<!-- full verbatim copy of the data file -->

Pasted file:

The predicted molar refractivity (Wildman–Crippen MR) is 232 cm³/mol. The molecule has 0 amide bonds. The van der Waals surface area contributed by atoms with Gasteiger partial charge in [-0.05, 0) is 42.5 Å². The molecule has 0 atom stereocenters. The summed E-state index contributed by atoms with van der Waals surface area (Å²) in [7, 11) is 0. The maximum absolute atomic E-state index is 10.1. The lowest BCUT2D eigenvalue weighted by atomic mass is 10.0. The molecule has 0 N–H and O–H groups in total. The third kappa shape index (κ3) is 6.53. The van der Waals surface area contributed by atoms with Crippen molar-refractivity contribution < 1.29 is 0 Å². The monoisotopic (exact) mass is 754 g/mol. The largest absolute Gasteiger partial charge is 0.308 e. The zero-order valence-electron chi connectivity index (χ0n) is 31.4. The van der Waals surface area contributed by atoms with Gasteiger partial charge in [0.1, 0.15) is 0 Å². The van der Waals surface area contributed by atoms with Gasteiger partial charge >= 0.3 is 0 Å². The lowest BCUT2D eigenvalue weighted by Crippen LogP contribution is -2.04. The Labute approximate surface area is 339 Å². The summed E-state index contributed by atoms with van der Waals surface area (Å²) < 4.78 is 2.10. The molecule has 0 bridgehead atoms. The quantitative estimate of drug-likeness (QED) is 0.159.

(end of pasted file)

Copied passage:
The predicted molar refractivity (Wildman–Crippen MR) is 232 cm³/mol. The molecule has 0 amide bonds. The van der Waals surface area contributed by atoms with Gasteiger partial charge in [-0.05, 0) is 42.5 Å². The molecule has 0 atom stereocenters. The summed E-state index contributed by atoms with van der Waals surface area (Å²) in [7, 11) is 0. The maximum absolute atomic E-state index is 10.1. The lowest BCUT2D eigenvalue weighted by atomic mass is 10.0. The molecule has 0 N–H and O–H groups in total. The third kappa shape index (κ3) is 6.53. The van der Waals surface area contributed by atoms with Crippen molar-refractivity contribution < 1.29 is 0 Å². The monoisotopic (exact) mass is 754 g/mol. The largest absolute Gasteiger partial charge is 0.308 e. The zero-order valence-electron chi connectivity index (χ0n) is 31.4. The van der Waals surface area contributed by atoms with Gasteiger partial charge in [0.1, 0.15) is 0 Å². The van der Waals surface area contributed by atoms with Gasteiger partial charge >= 0.3 is 0 Å². The lowest BCUT2D eigenvalue weighted by Crippen LogP contribution is -2.04. The Labute approximate surface area is 339 Å². The summed E-state index contributed by atoms with van der Waals surface area (Å²) < 4.78 is 2.10. The molecule has 0 bridgehead atoms. The quantitative estimate of drug-likeness (QED) is 0.159.